April 24, 2009

The MS Nurse, and the care team

There are two quiet angels working with me on this MS life. One is a very serious sounding lass from the MS Clinic who, I'm sure, must go home and strangle hamsters or stomp ants or cry endlessly because her life is filled with people like me calling and telling her how awful life is today and why won't it get better and when can I get some help and why aren't you taking this seriously when my life is OVER, OVER, completely OVER. She has an astonishingly calm voice that makes me wonder about quaalude use. But she's a lifeline, a source of the arcane knowledge needed for managing this disease. And she returns my calls and for that reason I am developing a fondness out of all proportion for her. I am worried about her day to day life, about how she destresses...I am starting to think of how I can cheer her up when I go for my next appointment...
My other angel is the nurse from the drug company that owns my "Disease Modifying Drug". At first, I was worried her job was to force me to continue with the medication, and as the weeks passed and all I had to show for it were welts and itchy places and maybe a slight cognitive clearing, I grew to fear her call, too. She's a cheery lass, not too cheery as that just wouldn't be appropriate (for some reason everyone involved with MS talks to us in tones of care - either they are terribly sorry for us or they fear we'll go ahead and burst into tears. They have voices similar to funeral managers...which is NOT encouraging...). She calls every month to see how I'm doing. Usually I whine at her too, although she has a sense of humour so I at least try to whine in a funny way. She laughs at my jokes and that makes me feel better.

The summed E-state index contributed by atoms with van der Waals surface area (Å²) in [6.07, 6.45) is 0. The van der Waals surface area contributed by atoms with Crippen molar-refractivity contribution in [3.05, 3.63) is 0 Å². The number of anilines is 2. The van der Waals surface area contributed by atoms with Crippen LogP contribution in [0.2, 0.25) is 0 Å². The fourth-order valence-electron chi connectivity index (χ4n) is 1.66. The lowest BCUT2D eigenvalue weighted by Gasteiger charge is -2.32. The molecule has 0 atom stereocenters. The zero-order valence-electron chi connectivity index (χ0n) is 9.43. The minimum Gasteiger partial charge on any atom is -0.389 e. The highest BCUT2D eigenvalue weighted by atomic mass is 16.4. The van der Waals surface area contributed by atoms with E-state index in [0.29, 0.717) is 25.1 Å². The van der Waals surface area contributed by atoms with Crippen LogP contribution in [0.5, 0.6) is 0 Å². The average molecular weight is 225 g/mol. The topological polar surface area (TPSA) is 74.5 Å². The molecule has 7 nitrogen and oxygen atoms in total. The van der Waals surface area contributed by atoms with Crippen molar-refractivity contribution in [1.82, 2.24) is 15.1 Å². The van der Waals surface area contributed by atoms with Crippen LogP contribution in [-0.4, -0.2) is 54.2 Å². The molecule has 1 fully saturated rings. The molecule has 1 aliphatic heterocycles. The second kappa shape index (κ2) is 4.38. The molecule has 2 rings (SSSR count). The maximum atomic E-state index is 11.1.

This month, though, I couldn't wait to tell her about my walking - how I can do it for quite a long time now without pain or cane. I was so excited to say something positive for once! She was cautiously optimistic, but when I went on to say, "But when I feel good, I think I should go back to work", she demurred. "Many people," she said. "find that the liberation of not following their former path leads them to much healthier lives overall. Being able to avoid the stress of working fulltime allows them to remain well, and they often get a chance to do those things they always wished they had." I snorted. "You mean - like eating macaroni five days a week?"
She laughed, but stayed firm on the doing what you love thing.
It's a sign. So heigh ho, heigh ho, onwards I go. Can't ignore advice from an angel...

No comments: